So first of all, we know there's prophylaxis available, which seems to work. Do we need it? We can answer by looking for the so-called rework data, like the baseline risk in cohort studies, the natural history. We did this work. We went through hundreds of, actually thousands of our successes. Titles and action. If you find papers in urology for 14 different types of cancer procedures and 11 types of non-cancer procedures. Unfortunately, much of the evidence is not high quality, but some of it is. And what we found in this series, which we called, risk of thrombosis and bleeding in urologic surgery, rough. But we found that there's a substantial variation in risk of thrombosis by procedure. So it is maybe not so surprising for clinicians, but this is not well taken into account in many of the guidelines, which we just talk about cancer surgery as a one-hole or pelvic surgery as a one-hole.

It seems not to be the case. There seems to be clear differences between procedures. Cystectomy, no matter you to open or robotic, it's high risk. But then, different radical prostatectomies may be either lower or high. Pelvic lymph node dissection, probably four or five times higher risk with, versus without pelvic lymph node dissection, et cetera. And then many of this benign surgery, benign urologic centered procedures, are very low risk, VTE risk.

Then, what about the bleeding? This, much less variation. These rates look very small for bleeding, because they are at risk of re-operation, due to the bleeding. Meaning, a re-exploration or any embolization. If you look for transfusion rates or hemoglobin drops, they are, of course, much higher. But these were what we used here.

If you're interested in this, you can get this infograph, where you can look for the procedure, and then, based on risk factors, and then find what we suggested, whether you should use or not. You can find this from my Twitter, or for our website. This is same information that's in the EAU guidelines. This, we created based on the EAU guidelines information.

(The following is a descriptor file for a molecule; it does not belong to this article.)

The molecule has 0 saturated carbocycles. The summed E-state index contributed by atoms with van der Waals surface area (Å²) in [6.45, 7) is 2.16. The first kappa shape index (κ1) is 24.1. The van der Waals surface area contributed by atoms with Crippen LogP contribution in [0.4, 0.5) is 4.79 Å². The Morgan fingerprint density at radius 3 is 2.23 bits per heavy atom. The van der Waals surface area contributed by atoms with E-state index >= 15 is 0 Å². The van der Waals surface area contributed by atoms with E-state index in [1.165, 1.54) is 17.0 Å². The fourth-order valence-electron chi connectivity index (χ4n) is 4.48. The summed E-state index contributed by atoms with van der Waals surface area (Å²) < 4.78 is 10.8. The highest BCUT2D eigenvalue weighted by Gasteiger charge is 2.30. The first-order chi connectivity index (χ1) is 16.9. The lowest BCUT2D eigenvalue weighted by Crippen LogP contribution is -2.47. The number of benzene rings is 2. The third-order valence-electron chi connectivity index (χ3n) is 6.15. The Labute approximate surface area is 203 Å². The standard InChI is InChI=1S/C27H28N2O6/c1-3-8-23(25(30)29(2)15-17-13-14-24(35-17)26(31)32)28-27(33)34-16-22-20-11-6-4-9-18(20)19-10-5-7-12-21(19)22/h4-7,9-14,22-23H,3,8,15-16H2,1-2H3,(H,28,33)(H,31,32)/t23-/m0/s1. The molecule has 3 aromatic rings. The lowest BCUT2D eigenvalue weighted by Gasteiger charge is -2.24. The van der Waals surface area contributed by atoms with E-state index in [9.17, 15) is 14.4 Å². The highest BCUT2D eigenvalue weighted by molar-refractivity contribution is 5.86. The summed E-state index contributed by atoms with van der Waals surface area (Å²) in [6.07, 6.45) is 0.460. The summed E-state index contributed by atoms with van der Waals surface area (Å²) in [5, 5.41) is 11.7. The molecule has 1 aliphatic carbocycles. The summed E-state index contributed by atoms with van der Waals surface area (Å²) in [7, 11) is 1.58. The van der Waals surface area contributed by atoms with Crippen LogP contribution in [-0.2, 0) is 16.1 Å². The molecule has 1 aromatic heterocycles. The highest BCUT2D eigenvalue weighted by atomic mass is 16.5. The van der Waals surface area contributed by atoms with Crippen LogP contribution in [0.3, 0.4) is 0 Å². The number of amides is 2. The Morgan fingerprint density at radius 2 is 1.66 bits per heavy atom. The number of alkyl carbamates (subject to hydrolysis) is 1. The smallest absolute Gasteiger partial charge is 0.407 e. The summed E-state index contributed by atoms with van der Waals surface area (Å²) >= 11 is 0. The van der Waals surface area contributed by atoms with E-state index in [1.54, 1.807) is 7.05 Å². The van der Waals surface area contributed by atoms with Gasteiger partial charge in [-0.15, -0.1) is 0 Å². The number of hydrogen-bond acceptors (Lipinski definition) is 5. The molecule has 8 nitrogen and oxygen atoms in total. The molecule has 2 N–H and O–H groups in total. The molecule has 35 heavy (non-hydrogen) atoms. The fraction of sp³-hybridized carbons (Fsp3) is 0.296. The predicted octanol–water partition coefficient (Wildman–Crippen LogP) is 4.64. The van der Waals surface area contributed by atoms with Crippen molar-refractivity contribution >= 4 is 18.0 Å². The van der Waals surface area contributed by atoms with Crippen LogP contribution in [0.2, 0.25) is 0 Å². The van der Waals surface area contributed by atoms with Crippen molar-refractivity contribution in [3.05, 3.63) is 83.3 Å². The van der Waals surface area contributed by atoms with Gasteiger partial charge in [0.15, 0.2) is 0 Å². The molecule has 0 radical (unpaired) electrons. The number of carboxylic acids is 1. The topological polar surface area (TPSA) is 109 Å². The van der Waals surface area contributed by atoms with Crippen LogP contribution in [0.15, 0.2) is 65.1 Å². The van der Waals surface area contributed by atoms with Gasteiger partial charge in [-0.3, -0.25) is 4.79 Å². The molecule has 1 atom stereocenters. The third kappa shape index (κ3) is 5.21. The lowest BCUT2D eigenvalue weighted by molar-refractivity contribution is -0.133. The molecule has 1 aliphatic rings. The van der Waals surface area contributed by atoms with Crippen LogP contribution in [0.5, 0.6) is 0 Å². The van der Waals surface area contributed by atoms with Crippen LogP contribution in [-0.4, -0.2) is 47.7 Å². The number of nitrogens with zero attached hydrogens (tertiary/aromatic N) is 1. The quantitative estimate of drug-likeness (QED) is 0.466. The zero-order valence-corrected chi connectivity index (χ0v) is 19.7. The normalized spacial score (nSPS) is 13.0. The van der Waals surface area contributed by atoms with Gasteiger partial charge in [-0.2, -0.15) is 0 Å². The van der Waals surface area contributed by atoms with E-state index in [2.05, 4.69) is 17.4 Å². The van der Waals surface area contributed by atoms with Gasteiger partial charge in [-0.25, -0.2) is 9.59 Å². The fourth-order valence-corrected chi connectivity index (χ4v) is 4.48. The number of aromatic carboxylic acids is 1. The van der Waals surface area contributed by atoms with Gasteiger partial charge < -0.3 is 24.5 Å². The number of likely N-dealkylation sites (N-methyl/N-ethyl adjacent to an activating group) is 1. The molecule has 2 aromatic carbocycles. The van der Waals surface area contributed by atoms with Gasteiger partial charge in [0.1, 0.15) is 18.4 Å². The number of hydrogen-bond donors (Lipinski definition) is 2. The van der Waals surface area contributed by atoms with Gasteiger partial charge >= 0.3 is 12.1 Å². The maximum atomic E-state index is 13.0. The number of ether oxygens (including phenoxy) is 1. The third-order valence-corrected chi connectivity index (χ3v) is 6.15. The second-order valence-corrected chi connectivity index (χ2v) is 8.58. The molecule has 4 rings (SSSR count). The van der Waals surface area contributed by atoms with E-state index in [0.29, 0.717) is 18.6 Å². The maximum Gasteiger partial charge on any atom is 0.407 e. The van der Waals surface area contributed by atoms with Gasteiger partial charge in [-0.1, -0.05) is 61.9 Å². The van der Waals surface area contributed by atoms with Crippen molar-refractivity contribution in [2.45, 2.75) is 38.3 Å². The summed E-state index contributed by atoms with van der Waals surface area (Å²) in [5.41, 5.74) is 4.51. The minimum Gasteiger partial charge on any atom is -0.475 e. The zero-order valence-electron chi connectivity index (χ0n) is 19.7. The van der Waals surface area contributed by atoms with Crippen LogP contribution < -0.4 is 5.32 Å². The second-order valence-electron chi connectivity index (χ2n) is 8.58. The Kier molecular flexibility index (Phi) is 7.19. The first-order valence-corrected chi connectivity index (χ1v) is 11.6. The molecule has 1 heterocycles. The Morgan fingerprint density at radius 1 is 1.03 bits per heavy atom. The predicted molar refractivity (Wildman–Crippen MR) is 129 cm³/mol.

So, yes. So now we know that we have prophylaxis available for some procedures we do need, for some, we may not need. How long, and when to start? This was what we used, but now we have a little bit better information regarding risk of thrombosis. So it's actually not completely flat-lined. Let's talk about later. But the bleeding seems to be so, that if it bleeds, as you very well know, it comes very shortly after surgery. Couple of first days, majority of bleeds come during that time.

However, the thrombosis, this is a systematic review of about little more, 20 studies, which prospectively looked for risk timing of thrombosis, post-surgery. And we see that of those bleeds, which happen during the first-month post-surgery, during the first week, a little bit less than half, about two weeks, about two-thirds, or a little bit more, and at three weeks, 90%. So yes, they do happen a little bit more in the beginning. But on the other hand, if you only give prophylaxis in hospital, it's probably much too short time. Many of the thrombosis happen post-discharge. That's what we know, that for many, many studies.